#6. “Make Jesus the Lord of your life.”
Isn’t this the twenty-first century? Are there still serfs and lords? Was J.R. Tolkien the author of your Scripture? It kind of sounds that way. What is a “Lord” anyway? Is it like a “slave master”? Between bosses and supervisors, most of us have enough people trying to be our “Lord.” Thanks anyway.
Try this instead: “As you begin to appreciate the magnitude of God’s forgiveness and sacrifice, you’ll find yourself wanting to be more like Him.”
#7. “Have faith.”
If by “faith” you mean believing in something in spite of the evidence, no thanks. Blind faith is dangerous. I’m a cop; evidence matters to me. You can keep your “faith;” I’d rather have my “reason.” The world would be a better place if fewer people flew planes into buildings because they believed something blindly.
Try this instead: “Jesus gave us more than enough evidence to believe what He said about Himself. He never asked people to take an irrational, blind leap. He asked instead for a reasonable step of trust.”
#8. “Be saved.”
Saved from what and saved by who? Last time I checked, I’m the guy who usually does the saving. And doesn’t your holy book say “God helps those who help themselves?” I’ve been helping myself for thirty-five years now without a problem. No need to change that. I’m okay, but thanks for the offer.
Try this instead: “God doesn’t want anyone to be separated from Him. He’s given us a way home. All we have to do is accept His offer of forgiveness through Jesus.”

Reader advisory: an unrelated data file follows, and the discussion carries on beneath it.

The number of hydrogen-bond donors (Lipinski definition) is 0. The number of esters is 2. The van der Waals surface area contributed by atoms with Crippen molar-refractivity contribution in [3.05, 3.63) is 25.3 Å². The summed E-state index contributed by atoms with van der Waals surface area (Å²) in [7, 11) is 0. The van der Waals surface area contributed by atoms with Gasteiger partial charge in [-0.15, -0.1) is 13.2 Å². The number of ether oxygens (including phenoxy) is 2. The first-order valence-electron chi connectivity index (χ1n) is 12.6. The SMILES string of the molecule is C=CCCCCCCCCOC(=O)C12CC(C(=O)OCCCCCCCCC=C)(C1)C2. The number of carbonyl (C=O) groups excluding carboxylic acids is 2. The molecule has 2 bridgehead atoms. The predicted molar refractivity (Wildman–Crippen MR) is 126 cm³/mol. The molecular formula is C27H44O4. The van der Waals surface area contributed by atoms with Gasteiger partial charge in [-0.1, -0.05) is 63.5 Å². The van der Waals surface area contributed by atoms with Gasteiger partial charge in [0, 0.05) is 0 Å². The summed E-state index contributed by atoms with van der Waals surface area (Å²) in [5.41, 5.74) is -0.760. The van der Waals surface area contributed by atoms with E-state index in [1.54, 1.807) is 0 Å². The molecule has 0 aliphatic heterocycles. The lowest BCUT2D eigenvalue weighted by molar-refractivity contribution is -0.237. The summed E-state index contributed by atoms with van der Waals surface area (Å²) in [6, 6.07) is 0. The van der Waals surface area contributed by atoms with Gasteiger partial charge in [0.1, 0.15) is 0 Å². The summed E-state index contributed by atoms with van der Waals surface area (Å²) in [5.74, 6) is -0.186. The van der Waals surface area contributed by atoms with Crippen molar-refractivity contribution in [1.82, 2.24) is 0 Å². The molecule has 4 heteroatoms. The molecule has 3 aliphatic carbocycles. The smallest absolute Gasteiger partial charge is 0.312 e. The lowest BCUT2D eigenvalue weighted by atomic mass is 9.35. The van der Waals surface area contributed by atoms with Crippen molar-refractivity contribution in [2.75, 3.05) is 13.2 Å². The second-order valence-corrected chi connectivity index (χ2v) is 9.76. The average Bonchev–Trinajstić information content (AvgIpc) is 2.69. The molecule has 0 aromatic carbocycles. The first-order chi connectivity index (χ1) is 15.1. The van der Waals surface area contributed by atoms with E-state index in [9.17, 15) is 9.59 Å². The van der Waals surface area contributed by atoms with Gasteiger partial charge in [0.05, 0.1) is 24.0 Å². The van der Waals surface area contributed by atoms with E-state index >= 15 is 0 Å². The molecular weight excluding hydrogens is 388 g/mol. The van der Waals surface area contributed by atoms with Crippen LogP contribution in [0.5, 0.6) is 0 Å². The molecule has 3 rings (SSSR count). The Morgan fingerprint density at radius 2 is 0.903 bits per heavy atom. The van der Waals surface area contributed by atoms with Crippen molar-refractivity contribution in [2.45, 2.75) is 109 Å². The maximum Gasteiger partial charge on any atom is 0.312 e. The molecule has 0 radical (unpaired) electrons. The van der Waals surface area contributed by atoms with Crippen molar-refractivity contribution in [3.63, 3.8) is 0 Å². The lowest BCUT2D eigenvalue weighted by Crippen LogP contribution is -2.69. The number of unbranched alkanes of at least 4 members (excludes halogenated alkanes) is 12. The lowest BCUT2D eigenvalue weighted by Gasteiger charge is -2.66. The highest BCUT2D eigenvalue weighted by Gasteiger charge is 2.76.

#9. “Be washed by the blood of the Lamb.”
Tell me you didn’t just say that. I know what a “blood bath” is, and it’s not usually a good thing. I’m not sure what a lamb has to do with it, but lamb’s not my favorite food anyway. Are you trying to get me excited about Christianity or chase me away?
Try this instead: “It turns out that the death of one man (Jesus) provides forgiveness for the rest of us.”
#10. “Be Sanctified.”
Is that kind of like “sanctimonious?” I sure know a lot of Christians who are smug and self-righteous. Is that what happens over time if I become a Christian? It certainly seems that way. “Sanctified” sounds a bit arrogant. I bet sanctified people think their pretty “special.” You can keep your pretentious “sanctification.”
Try this instead: “Grateful people are selfless people. Christians who understand how much they’ve been forgiven are changed over time.”
Bonus Expression #11. “Enjoy fellowship.”
What, another Lord of the Rings reference? Really? Do you people ever use language from this century? Christianity sounds a lot like an exclusive country club. If I join, it sounds like I’ll get to become a “fellow” of some sort. Do I have to give up having a beer with the fellas in order to hang out with the Christian fellows? Hmm, that kind of makes the decision easy for me.
Try this instead: “It’s encouraging to find grateful Christians who are struggling to become people of God. We’re out there and eager to have you join our community, regardless of what you may believe today.”
I understand the importance of our theologically rich Christian language, and as a Christian I often use similar words when talking with Christians. But when I’m talking with unbelievers, I try to think about how I used to hear and interpret these words before I became a Christian. How do I share what I believe? I take the time to translate important Christian concepts for those who might be willing to entertain the ideas if only I was willing to speak their language.
This post is excerpted from my article, “What Cops Can Teach Christians about the Critical Use of Language” first published in the Christian Research Journal. The Christian Research Journal equips Christians with the information they need to discern doctrinal errors, evangelize people of other faiths, and provide a strong defense of Christian beliefs and ethics.